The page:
2. Determine how those investments will grow between now and your retirement date.
  3. Estimate a “safe withdrawal rate” on those assets.
  4. Target your retirement date for when your “safe withdrawal rate” is sufficient to meet your spending needs.

Let’s start with step 1 and 2 (listing your assets and determining how they’ll grow between now and retirement).  I’ll outline the methodology shortly, but wanted to give you a view of what this should look like when you’re done (see image below).  Note the yellow highlighted “A”, “B”, “C”, etc. titles over each column – I address each one in detail below to help you create your own Investment Return estimate:

Investment Income

A & B:  Investment Accounts
:  List all accounts you currently hold in column A.  Include the latest year-ending balance in column B.  It’s important that you have a complete listing of all assets you have which you will use to fund your retirement.  If you’ve not yet done a net worth statement, take the time NOW to compile the detail on your investment holdings.

C:  Estimated Return:  This is a bit subjective, and can be done a variety of ways.  You could use the historical rate of return for each asset class (easily found via Google), or use a conservative personal estimate.  These can be modified going forward, so just use reasonable estimates now to get through your first draft at this process.

D. Current Year Contributions:  To calculate how your investments will grow between now and retirement, you need to factor in both the incremental contributions you’ll make each year (Column D), as well as the projected investment returns (Column E).

E. Investment Returns:  Multiply your projected rate of return from Column C times your base value and 50% of your contributions (assuming you’re contributing on a fairly level loaded basis throughout the year).  This calculation assumes you earn approximately 6 months of return on your investments (12 months for Jan contributions, 1 month for Dec contributions).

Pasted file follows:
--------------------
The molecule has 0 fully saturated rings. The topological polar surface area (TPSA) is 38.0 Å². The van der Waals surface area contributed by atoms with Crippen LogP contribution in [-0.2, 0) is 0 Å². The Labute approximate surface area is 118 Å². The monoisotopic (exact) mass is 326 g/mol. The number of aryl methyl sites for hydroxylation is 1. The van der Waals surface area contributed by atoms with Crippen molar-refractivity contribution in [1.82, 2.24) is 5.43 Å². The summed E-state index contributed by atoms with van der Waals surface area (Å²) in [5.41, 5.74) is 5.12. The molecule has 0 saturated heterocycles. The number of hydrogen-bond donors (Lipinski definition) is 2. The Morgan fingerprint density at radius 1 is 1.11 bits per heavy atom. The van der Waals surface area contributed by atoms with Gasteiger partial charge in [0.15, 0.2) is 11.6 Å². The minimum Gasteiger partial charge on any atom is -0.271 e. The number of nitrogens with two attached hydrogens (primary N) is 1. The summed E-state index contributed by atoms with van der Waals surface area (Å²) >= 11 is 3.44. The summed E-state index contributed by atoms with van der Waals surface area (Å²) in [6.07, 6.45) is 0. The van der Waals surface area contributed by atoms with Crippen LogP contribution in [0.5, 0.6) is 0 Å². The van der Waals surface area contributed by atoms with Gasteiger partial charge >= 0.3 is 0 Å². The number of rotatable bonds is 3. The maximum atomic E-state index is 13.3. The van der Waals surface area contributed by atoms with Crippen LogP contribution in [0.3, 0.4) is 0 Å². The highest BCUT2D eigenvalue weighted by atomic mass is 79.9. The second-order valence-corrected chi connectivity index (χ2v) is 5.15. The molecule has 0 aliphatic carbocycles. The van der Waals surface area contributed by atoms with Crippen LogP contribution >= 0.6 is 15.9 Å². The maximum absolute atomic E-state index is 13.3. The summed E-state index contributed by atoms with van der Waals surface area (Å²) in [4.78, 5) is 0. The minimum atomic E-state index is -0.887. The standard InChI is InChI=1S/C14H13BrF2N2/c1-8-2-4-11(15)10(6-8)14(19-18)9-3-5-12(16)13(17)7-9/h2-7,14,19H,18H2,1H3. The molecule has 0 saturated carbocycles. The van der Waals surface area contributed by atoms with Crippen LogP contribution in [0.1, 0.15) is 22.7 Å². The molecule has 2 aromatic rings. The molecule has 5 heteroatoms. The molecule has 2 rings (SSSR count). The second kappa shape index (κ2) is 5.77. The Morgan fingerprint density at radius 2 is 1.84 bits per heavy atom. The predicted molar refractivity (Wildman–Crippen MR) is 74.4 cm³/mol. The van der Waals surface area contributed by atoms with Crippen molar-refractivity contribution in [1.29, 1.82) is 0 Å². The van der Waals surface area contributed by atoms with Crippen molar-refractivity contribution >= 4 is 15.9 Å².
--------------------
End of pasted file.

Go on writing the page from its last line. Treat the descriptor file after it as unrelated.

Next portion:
F.  Year End Balance:  Starting with your initial value,  this formula adds your contributions and investment returns to project your year-end balance for the current year.

Continue the exercise for each year between now and when you’re planning to retire.  When you’re done, you should have a summary that looks something like this (the columns used to calculate return and contributions have been hidden in future years for simplicity):

investment growth

In this example, you can see that your investment assets increase from $275k in 2015 to $364k by 2018 (assuming contributions and returns remain consistent with 2015 assumptions).

Safe Withdrawal Rates From Investments:

For the final step, it’s time to calculate how much income you can safely withdrawal from your investment assets to “bridge the gap” between spending and fixed income.  There are volumes written on “safe withdrawal rates”; suffice it to say that the majority of pundits land between 3% and 4% of your investment assets as a safe withdrawal rate to insure your savings last a lifetime.  To show the range, I’d suggest you simply multiply your year-end balances calculated above by both 3% and 4% to show you a range of projected income you can safely withdrawal from your investment assets.  The final product should look something like this: